In mid-December, markets were beginning to strengthen on some Florida tomatoes, and cool weather in Mexico could mean double-digit markets beginning in January.

Following a period of slow movement around Thanksgiving, weekly shipments of Florida rounds were robust heading into the winter holidays, said Bob Spencer, vice president and sales manager of West Coast Tomato Inc., Palmetto, Fla.

“Volumes have been pretty strong the past three weeks,” Spencer said Dec. 14. “There’s a lot coming out of Florida.”

Spencer hopes holiday pull will translate into stronger demand for those big volumes.

“We’re hoping to see some improvement in prices next week as we head into Christmas,” he said.

Larges and mediums in particular were low-priced in mid-December, Spencer said. Markets for extra-large tomatoes, however, were beginning to strengthen.

Hot weather in August and September kept fruit from sizing, said Chuck Weisinger, president and chief executive officer of broker Weis-Buy Farms Inc., Fort Myers. By the week of Dec. 19, however, larger fruit should start shipping, he said.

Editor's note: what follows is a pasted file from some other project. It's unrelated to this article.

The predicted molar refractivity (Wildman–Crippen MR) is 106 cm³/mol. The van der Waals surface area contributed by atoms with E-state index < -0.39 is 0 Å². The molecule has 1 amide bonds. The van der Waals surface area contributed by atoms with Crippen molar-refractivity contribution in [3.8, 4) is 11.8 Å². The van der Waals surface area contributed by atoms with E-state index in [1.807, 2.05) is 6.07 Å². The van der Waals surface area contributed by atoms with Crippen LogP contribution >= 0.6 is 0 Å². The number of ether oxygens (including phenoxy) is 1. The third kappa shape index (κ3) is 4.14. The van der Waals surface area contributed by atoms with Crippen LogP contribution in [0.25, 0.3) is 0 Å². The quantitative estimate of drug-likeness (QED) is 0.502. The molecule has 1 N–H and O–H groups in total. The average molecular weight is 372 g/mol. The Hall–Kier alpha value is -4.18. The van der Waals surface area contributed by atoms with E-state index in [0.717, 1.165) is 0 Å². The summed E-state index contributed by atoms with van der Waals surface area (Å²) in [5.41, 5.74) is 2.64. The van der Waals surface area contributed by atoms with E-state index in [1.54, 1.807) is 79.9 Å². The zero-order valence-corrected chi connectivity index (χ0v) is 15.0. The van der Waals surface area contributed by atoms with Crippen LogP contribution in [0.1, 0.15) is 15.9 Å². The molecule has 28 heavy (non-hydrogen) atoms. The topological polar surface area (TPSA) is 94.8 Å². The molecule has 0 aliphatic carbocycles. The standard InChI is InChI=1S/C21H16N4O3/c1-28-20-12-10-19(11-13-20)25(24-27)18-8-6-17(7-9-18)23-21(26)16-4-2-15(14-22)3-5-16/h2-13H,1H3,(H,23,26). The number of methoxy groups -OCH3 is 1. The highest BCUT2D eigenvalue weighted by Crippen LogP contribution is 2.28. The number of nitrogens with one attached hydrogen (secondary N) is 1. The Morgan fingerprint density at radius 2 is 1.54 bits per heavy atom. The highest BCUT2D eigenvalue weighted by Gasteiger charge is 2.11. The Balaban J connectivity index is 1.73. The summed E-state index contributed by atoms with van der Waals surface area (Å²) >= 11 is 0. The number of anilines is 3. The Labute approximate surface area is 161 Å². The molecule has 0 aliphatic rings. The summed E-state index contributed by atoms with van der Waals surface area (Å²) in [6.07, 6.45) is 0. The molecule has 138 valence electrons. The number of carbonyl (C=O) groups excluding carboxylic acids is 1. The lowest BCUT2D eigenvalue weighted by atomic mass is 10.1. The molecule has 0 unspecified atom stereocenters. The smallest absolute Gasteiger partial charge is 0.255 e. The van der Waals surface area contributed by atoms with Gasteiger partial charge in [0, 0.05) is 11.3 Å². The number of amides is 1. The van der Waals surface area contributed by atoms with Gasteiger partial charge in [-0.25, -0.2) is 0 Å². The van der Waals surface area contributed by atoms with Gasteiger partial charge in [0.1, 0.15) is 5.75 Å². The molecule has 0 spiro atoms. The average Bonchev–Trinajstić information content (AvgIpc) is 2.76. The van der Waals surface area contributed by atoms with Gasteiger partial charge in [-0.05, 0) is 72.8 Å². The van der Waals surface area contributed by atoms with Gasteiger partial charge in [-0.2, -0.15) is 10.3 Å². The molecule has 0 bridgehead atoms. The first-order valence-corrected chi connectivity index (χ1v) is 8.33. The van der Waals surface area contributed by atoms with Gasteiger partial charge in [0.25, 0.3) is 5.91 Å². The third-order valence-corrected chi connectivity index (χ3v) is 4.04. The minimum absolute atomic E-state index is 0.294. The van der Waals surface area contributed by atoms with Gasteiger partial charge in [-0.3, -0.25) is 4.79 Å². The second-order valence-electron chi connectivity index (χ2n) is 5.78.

Demand will likely start to increase around Christmas, Weisinger said.

Tomato markets expected to strengthen On Dec. 13, the U.S. Department of Agriculture reported prices of $7.95-8.95 for 25-pound cartons of loose mature green tomatoes 5x6 from Florida, down from $8.95-9.95 last year at the same time.

Cartons of 6x6s were $5.95-6.95, down from $8.95-9.95 last year.

Quality issues that plagued Florida growers in September and October are a thing of the past, Spencer said, although he pointed out the irony that good quality often means abundant volumes, which, as has happened this fall, can depress markets.

“You never get paid for pretty tomatoes,” Spencer said.

Nogales, Ariz.-based grower-shipper Ciruli Bros. expects to begin harvest in Mexico Dec. 21, with pallet-sized volumes available until Jan. 1, when supplies begin increasing, said Chris Ciruli, partner.

Volumes for Ciruli Bros. will peak in February and March, he said.

The company’s start will be similar to last year, Ciruli said. An earlier start had been anticipated until unseasonably cold temperatures struck, he said.

Shipments from some Northern Mexico districts will be lower than usual because of the cold, Ciruli said, which should translate into fairly strong markets in early January.

“It won’t be a high start, but prices should be in the low double-digits,” he said.

The quality of Ciruli Bros. Mexican-grown product in mid-December looked good, Ciruli said.